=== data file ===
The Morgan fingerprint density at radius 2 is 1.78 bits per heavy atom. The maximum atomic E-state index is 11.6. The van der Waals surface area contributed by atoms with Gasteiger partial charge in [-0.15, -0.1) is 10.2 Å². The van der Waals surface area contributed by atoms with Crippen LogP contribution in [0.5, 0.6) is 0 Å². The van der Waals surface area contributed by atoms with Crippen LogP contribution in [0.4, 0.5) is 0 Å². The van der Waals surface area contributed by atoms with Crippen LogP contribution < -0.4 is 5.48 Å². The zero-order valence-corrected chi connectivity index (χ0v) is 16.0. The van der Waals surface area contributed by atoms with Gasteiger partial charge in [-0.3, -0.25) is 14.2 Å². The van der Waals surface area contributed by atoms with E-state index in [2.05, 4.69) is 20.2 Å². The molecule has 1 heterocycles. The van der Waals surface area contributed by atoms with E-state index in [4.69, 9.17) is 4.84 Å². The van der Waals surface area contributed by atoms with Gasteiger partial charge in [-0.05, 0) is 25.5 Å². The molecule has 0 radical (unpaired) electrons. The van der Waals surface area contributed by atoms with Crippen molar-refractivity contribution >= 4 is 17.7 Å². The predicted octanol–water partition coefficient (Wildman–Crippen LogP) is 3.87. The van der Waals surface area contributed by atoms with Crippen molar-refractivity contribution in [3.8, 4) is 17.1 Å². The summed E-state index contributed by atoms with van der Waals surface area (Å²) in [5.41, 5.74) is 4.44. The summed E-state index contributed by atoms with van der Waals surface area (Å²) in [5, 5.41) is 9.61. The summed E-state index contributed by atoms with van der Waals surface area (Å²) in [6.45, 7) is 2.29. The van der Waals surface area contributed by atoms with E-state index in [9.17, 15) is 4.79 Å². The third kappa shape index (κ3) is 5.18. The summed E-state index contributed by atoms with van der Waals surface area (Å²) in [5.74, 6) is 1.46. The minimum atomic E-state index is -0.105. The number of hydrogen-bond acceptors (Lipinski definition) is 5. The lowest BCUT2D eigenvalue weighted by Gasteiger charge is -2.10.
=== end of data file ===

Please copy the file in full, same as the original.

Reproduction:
The Morgan fingerprint density at radius 2 is 1.78 bits per heavy atom. The maximum atomic E-state index is 11.6. The van der Waals surface area contributed by atoms with Gasteiger partial charge in [-0.15, -0.1) is 10.2 Å². The van der Waals surface area contributed by atoms with Crippen LogP contribution in [0.5, 0.6) is 0 Å². The van der Waals surface area contributed by atoms with Crippen LogP contribution in [0.4, 0.5) is 0 Å². The van der Waals surface area contributed by atoms with Crippen LogP contribution < -0.4 is 5.48 Å². The zero-order valence-corrected chi connectivity index (χ0v) is 16.0. The van der Waals surface area contributed by atoms with Gasteiger partial charge in [-0.3, -0.25) is 14.2 Å². The van der Waals surface area contributed by atoms with E-state index in [2.05, 4.69) is 20.2 Å². The molecule has 1 heterocycles. The van der Waals surface area contributed by atoms with E-state index in [4.69, 9.17) is 4.84 Å². The van der Waals surface area contributed by atoms with Gasteiger partial charge in [-0.05, 0) is 25.5 Å². The molecule has 0 radical (unpaired) electrons. The van der Waals surface area contributed by atoms with Crippen molar-refractivity contribution >= 4 is 17.7 Å². The predicted octanol–water partition coefficient (Wildman–Crippen LogP) is 3.87. The van der Waals surface area contributed by atoms with Crippen molar-refractivity contribution in [3.8, 4) is 17.1 Å². The summed E-state index contributed by atoms with van der Waals surface area (Å²) in [5.41, 5.74) is 4.44. The summed E-state index contributed by atoms with van der Waals surface area (Å²) in [5, 5.41) is 9.61. The summed E-state index contributed by atoms with van der Waals surface area (Å²) in [6.45, 7) is 2.29. The van der Waals surface area contributed by atoms with E-state index in [9.17, 15) is 4.79 Å². The third kappa shape index (κ3) is 5.18. The summed E-state index contributed by atoms with van der Waals surface area (Å²) in [5.74, 6) is 1.46. The minimum atomic E-state index is -0.105. The number of hydrogen-bond acceptors (Lipinski definition) is 5. The lowest BCUT2D eigenvalue weighted by Gasteiger charge is -2.10.